Included in the allegations are Laremy Tunsil‘s improper benefits, for which the left tackle already sat seven games. Also included are accusations former Nutt assistant David Saunders participated in a scheme to produce fraudulent test scores for recruits — the same allegations currently levied against Louisiana-Lafayette.

The remaining allegations, as detailed by the AP, include run-of-the-mill violations such as having the wrong people provide transportation on recruiting visits or assistant coaches making improper contact with recruits, many of which Ole Miss has already self-reported.

Half of all FBS signees lived between Texas and North Carolina

ORLANDO, FL - DECEMBER 29: Johnny Jefferson #5 of the Baylor Bears carries while defended by Dominquie Green #26 and Des Lawrence #2 of the North Carolina Tar Heels during the first half of the Russell Athletic Bowl game at Orlando Citrus Bowl on December 29, 2015 in Orlando, Florida.  (Photo by Rob Foldy/Getty Images)
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ESPN recruiting analyst Gerry Hamilton provided a massive public service through his Twitter account on Tuesday, releasing a data dump of fascinating information about the signing class of 2016.

In short, Texas was the most popular breeding ground for FBS prospects, but half of all signees came from a clean sweep from Texas, across the Gulf of Mexico to Florida and up to North Carolina.

The Lone Star State produced 359 players, with nearly half of those heading to Power 5 institutions. In fact, Hamilton reports, 72 of 128 FBS programs and 38 of 64 Power 5’s signed at least one player from Texas.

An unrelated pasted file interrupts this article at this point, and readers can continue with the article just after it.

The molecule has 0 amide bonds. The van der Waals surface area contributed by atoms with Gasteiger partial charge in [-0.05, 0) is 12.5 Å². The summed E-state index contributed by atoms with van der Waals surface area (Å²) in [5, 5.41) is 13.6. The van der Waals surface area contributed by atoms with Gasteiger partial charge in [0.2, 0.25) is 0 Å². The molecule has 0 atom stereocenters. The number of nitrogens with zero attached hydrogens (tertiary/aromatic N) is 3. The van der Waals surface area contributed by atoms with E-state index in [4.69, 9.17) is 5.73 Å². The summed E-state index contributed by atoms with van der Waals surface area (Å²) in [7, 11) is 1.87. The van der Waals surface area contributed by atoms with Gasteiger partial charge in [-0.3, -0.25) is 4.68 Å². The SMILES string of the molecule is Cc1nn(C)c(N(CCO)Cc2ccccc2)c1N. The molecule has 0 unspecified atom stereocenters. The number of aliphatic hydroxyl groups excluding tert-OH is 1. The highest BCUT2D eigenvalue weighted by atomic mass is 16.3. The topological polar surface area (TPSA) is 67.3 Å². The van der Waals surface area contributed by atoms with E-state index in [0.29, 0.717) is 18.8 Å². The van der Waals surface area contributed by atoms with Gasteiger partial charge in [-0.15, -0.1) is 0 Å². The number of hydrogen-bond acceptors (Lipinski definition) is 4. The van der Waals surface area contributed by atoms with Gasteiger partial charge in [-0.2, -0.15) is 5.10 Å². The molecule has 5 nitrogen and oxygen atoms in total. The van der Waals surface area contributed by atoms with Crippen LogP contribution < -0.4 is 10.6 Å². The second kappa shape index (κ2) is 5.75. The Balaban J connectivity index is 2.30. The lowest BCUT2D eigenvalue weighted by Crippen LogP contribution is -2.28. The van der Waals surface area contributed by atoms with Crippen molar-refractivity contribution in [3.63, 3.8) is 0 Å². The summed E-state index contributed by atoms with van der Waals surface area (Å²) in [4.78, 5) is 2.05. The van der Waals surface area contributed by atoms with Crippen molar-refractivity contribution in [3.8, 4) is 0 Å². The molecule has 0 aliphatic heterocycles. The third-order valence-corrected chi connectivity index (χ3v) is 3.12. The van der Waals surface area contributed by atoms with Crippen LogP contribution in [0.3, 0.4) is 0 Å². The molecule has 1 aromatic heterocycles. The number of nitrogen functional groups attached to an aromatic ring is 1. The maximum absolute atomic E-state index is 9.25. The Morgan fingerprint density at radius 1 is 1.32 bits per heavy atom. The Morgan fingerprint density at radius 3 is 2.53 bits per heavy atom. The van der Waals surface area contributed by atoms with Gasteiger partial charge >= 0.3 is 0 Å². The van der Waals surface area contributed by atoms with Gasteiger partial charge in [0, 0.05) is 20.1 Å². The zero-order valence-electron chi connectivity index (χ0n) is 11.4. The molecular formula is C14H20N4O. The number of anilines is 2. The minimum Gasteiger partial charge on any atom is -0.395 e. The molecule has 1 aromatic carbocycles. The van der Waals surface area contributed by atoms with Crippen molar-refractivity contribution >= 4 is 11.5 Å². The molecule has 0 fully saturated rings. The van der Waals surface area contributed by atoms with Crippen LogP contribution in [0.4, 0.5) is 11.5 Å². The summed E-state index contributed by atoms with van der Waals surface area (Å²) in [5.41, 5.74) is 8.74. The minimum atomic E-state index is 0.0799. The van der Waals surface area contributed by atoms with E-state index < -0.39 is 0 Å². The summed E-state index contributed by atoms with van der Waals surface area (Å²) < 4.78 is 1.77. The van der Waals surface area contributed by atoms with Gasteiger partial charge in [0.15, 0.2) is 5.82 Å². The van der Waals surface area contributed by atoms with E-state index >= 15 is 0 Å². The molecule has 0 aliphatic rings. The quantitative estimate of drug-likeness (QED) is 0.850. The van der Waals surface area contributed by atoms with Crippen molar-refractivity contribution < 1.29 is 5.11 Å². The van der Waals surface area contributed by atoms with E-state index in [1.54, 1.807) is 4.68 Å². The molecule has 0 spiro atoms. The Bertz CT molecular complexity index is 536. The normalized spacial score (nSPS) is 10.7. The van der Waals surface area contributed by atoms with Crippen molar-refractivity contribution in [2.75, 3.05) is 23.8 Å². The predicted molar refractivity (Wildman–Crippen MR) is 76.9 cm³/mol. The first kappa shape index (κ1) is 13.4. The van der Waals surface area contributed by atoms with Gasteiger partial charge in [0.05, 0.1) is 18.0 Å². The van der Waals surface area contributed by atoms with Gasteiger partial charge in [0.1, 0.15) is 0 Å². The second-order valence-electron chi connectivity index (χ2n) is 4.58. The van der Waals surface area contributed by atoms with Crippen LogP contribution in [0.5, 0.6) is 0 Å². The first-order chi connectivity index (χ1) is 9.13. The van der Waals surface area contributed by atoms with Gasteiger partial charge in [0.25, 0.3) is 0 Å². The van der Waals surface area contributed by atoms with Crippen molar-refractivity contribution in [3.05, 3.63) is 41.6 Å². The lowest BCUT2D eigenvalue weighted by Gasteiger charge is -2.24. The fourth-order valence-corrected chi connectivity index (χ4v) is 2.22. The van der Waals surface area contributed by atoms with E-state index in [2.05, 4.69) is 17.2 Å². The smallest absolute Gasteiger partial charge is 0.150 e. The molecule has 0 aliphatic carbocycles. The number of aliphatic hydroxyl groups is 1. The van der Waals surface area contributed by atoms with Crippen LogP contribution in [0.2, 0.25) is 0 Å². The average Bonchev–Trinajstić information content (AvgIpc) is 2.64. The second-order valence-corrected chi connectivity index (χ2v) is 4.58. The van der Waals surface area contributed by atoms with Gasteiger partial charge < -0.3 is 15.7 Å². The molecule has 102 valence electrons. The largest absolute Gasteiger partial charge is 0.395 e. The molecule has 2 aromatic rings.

Florida trailed with 327 players, followed by California with 248 players and Georgia with 225. For what it’s worth, Ohio was not included in the study.

Data dump, begin!

AAC releases 2016 conference schedule

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The American Athletic Conference released its 2016 conference schedule highlighted by, oddly enough, non-conference games that pit league gem Houston against Oklahoma (on opening day at Houston’s NRG Stadium) and Louisville (in Houston on Nov. 19).

Those two games, more than any others, will sink or swim the conference’s chances of not only grabbing the Group of Five spot in the New Year’s Six, but a spot in the College Football Playoff itself.

The 2016 conference slate kicks off with Navy meeting Connecticut on Sept. 10 and concludes with the second annual AAC title game on Dec. 3 at a to-be-determined campus site.

The AAC led the way in scheduling Power 5 opponents — highlighted by a Week 3 schedule that will see the entire East Division punching up a weight class — and includes the likes of Florida State, Maryland, N.C. State, Virginia, Syracuse, Kansas, TCU and Oklahoma (for all intents and purposes) visiting AAC campuses.

View the full AAC slate here:

 

Former Notre Dame QB Tommy Rees hired as Chargers offensive assistant

SOUTH BEND, IN - NOVEMBER 02: Tommy Rees #11 of the Notre Dame Fighting Irish passes against the Navy Midshipmen at Notre Dame Stadium on November 2, 2013 in South Bend, Indiana. (Photo by Jonathan Daniel/Getty Images)
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Just like we all thought when watching him play at Notre Dame, Tommy Rees will be in the NFL in 2016. Just not as a quarterback.

The San Diego Chargers announced his hiring as an obnoxiously vague offensive assistant, assisting with the club’s offense in some form that they aren’t inclined to elaborate on.

After completing a career in which he threw for 7,670 yards with 61 touchdowns against 37 interceptions from 2010-13, Rees was cut by the Washington Redskins in 2014, then spent the 2014-15 seasons as a graduate assistant at Northwestern.